|Croser LD 2000
So very close!
Petaluma Croser Late Disgorged 2000
12.5%, Cork, $56
I’d like to start this tasting note by talking about acidity. Skip ahead a few paragraphs to just read the review (particularly if you couldn’t be bothered with my sparkling rambles) or otherwise read on.
Historically (I’m talking Champagne here), sufficient acidity was typically achieved in sparkling wines by growing grapes in typically very cool climes (on lean soils) and picking fruit early (when the grapes are just on the cusp of phenological ripeness, just before the natural acidity drops off and sugars increase) and then fermented with very neutral yeasts. This acidity was then balanced out in the wine itself by judicious sweetness additions (dosage), winemaking techniques (bottle and yeast lees ageing) and careful blending (including the use of older reserve wines).
More recently though we’ve seen a sparkling evolution away from this formula, as more producers grow grapes in less cool climes (from BD and organic vineyards), pick grapes later and riper, bottle with low or zero-dosage and focus solely on producing vintage wines, with a singular goal of producing more interesting (and better) sparkling wines, a goal which (I’d argue) has been absolutely met.
Yet in the same breath I’d also argue that in Australia we’re still attempting to really succeed at this evolved style. Unquestionably we make some solid traditionally styled wines, and indeed we’ve recently made some bloody good Champagne quality wines, yet we’re still a long way behind the curve. (With exceptions – Hanging Rock for one).
Which brings me to this Croser. A zero dosage, late disgorged vintage sparkling that spent a total of nine massive years on lees, it’s pretensions are aimed squarely at top draw vintage Champagne, with a price that sits closer to the lower end of non vintage Champagne. Sound thinking there no doubt.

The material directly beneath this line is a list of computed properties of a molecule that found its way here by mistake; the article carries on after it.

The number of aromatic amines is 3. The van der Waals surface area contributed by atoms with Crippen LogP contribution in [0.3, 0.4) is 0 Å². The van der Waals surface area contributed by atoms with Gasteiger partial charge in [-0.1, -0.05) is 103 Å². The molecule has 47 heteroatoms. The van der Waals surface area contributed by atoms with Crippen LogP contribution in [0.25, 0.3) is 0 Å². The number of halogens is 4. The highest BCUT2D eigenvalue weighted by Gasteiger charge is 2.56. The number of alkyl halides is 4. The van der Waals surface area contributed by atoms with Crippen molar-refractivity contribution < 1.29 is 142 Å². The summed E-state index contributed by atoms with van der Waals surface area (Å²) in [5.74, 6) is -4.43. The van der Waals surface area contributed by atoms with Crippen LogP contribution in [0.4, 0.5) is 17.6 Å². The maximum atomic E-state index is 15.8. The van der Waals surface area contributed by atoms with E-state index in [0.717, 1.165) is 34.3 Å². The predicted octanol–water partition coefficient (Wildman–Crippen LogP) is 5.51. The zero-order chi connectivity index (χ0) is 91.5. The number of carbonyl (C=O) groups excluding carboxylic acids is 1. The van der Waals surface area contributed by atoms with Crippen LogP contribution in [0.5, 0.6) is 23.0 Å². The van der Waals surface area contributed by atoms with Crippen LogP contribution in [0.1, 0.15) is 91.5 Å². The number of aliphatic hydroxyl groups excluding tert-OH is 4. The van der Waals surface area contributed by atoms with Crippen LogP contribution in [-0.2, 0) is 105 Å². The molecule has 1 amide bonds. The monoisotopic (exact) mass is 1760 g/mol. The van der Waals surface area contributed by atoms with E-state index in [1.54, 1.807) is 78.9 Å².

From a pure production point of view it’s certainly properly made too. Barrel fermented with (Petaluma’s own yeast) in old oak and clarified only using gravity, before being laid down for a nine year sleep. Sounds great.
In fact, the intentions are all bloody good with this wine, the extended ageing giving yeasty, toasty, golden richness (though not much autolysis breadiness, which is quite surprising) and no shortage of flavour. It’s got some nice complexity too, the extra age giving it plenty of (clinical) flavour layers to show off.
In the same breath however, that time on lees has also robbed it of quintessential freshness, the yeast sitting heavy through the mid palate. The finish too – dosage free – is bone dry, the acidity bracing and just a fraction hard, leaving you feeling more brutalised than seduced, even if it is quite long.
Stepping back a bit then the question has to be asked – was this to big an evolutionary step to really make the style work? Would it have been a better wine if a little dosage and less lees contact had of been utilised during the winemaking process, perhaps to try and balance out said acidity and freshen the wine? Or conversely, if the grapes had of been picked later, fermented naturally and then bottled with no dosage could it have been a better ‘no holes barred’ wine?
I can’t say I have the answers, but I do know that this wine, like so many Australian sparklings, shows so much raw potential, and certainly tastes like it has hints of greatness, even given the crap vintage (and I may indeed be being too harsh), yet in the final moments it just feels a little too forced for me to really fall in love. Will future vintages woo me more I wonder?.. 17.5/91
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